Today, the Institute of Medicine released its much anticipated report, “Beyond Myalgic Encephalomyelitis/Chronic Fatigue Syndrome; Redefining an Illness”.
The report put forth four key recommendations:
- HHS should develop a toolkit appropriate for screening and diagnosing patients with ME/CFS in a wide array of clinical settings in which these patients are encountered…
– The committee put forth new diagnostic criteria that is far less complicated and more readily deployed in the clinical setting. A simpler criteria will lead to better, faster diagnosis. The new criteria is based on 4 of 5 core symptoms, requiring:
- A substantial reduction in activity
- More specifically: A substantial reduction or impairment in the ability to engage in pre-illness levels of occupational, educational, social, or personal activities, that persists for more than 6 months and is accompanied by fatigue, which is often profound, is of new or definite onset (not lifelong), is not the result of ongoing excessive exertion, and is not substantially alleviated by rest
- Post exertional malaise
- Unrefreshing sleep
- Either cognitive impairment or orthostatic intolerance
- A substantial reduction in activity
– These criteria build on existing ones, especially the Canadian Consensus Criteria (CCC), and also took into account the 10 years of research since the CCC was drafted.
- Physicians should diagnose ME/CFS if diagnostic criteria are met, following an appropriate history, physical examination, and medical work-up. A new code should be assigned to this disorder in the International Classification of Diseases, Tenth Edition (ICD-10) that is not linked to “chronic fatigue” or “neurasthenia” (emotional disturbance)…
– The committee clearly called for the removal of the exclusionary rule; existing criteria specify that if fibromyalgia, Lyme disease or a host of other known co-morbid conditions are diagnosed, then ME/CFS cannot be diagnosed. Comorbid diseases frequently occur and the committee stated that it is incumbent upon the physician to make the ME/CFS diagnosis as well.
– In the past, the exclusionary rule for ME/CFS diagnosis has slowed research progress. This new recommendation should improve research effectiveness and progress in the future.
- The disease be renamed “systemic exertion intolerance disease” (SEID), noting that the term “chronic fatigue syndrome” can result in stigmatization and trivialization and should no longer be used.
– The new name is intended to emphasize that this is a serious, complex systemic disease that frequently and dramatically impacts the lives of affected individuals
- Within 5 years, the diagnostic criteria set forth in this report should be re-examined when firm evidence supports modification to improve identification and care of patients
– The IOM realizes this is a learning process and there is much more to be done. It was explicitly stated that “we have made breathtakingly clear with HHS and others, the need for more research”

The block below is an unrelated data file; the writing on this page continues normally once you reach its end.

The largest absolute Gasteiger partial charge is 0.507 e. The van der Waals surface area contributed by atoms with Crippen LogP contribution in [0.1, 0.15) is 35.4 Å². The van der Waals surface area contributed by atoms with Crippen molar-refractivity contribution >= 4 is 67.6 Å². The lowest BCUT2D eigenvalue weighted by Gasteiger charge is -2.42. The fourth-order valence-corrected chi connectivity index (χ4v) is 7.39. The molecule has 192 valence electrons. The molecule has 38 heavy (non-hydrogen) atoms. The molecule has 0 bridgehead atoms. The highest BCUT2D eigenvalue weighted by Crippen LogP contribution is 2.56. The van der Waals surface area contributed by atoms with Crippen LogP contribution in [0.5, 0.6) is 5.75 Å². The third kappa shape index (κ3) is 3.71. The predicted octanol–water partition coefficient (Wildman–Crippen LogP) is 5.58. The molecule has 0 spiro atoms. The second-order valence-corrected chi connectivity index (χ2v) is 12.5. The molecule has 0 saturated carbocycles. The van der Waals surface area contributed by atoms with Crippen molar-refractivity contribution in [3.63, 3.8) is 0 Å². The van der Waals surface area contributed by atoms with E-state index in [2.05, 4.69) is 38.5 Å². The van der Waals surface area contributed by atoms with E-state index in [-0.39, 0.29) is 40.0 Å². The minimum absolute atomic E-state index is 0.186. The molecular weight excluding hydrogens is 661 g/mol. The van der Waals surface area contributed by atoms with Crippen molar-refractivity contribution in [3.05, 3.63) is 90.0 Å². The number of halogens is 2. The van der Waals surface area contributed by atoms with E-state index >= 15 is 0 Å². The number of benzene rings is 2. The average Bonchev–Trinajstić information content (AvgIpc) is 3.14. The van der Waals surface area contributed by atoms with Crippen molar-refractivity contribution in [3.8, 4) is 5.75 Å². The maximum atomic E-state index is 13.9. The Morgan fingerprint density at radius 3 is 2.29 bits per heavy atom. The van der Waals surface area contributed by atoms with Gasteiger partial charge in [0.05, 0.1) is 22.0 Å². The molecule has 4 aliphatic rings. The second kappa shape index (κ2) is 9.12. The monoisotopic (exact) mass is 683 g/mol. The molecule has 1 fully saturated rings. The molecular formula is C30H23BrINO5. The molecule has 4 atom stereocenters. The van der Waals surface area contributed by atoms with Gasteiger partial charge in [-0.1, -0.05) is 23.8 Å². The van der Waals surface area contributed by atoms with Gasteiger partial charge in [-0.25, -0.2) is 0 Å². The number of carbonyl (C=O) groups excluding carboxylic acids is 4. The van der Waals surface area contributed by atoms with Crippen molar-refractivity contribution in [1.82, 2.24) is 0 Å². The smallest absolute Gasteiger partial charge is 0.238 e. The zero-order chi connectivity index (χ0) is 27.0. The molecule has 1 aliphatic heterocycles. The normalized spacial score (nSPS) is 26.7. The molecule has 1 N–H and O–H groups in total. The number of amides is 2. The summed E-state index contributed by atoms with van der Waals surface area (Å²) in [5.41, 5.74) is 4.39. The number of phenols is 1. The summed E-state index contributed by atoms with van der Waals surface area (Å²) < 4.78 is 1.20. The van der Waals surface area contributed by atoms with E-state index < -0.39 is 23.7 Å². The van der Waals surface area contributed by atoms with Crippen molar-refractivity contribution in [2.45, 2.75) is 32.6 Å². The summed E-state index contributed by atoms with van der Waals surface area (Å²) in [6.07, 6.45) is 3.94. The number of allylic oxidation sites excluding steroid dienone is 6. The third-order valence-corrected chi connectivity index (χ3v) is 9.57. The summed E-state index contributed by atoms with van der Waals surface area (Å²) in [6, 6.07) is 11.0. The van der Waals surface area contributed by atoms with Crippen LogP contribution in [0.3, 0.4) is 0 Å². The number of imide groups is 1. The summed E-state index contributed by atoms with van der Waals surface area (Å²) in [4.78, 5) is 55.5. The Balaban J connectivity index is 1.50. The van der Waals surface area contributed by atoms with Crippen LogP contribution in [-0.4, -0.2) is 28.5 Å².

In the report the committee underscored the profound impact that ME/CFS has on the millions who suffer from it worldwide (est. 17 million) and the importance of getting people diagnosed. They estimate that more than 90% may not be diagnosed. ME/CFS costs the US economy between $17 to $24 billion annually in lost productivity and medical costs. Federal spending is woefully disproportionate (a mere $5 million annually) despite significant disease burden and costs. The goal of this report is to make ME/CFS – or SEID – more readily diagnosable and it issues a strong call for clinicians to take it seriously.
Already, in today’s Journal of the American Medical Association (JAMA), there is an important article about the new diagnostic criteria for ME/CFS, put forth in today’s IOM Report. JAMA is the most widely circulated medical journal in the world, with more than 325,000 print recipients and more than 14 million visits to the journal’s website annually.
The Solve ME/CFS Initiative thanks the volunteer members of the IOM committee, the sponsors of the project (HHS, AHRQ, CDC, FDA, NIH, and SSA), project participants and staff, and – most importantly – the patient community and advocates for their heroic efforts to ensure the best possible outcome. At first glance we are pleased with the committee’s recognition of the impact that ME/CFS has on the lives of millions, while recognizing there is still much to be done.
The Solve ME/CFS Initiative is committed to working with patients, researchers, federal agencies and experts in the field, to review the report’s recommendations and ensure appropriate next steps. We see this report as a critical step forward, providing the foundation for greater action to diagnose and treat patients and advance research. This opportunity must be seized. The patients, who for too long have received inadequate care and attention, deserve better.
Access the full IOM Report, Presentation and Diagnostic Algorithm HERE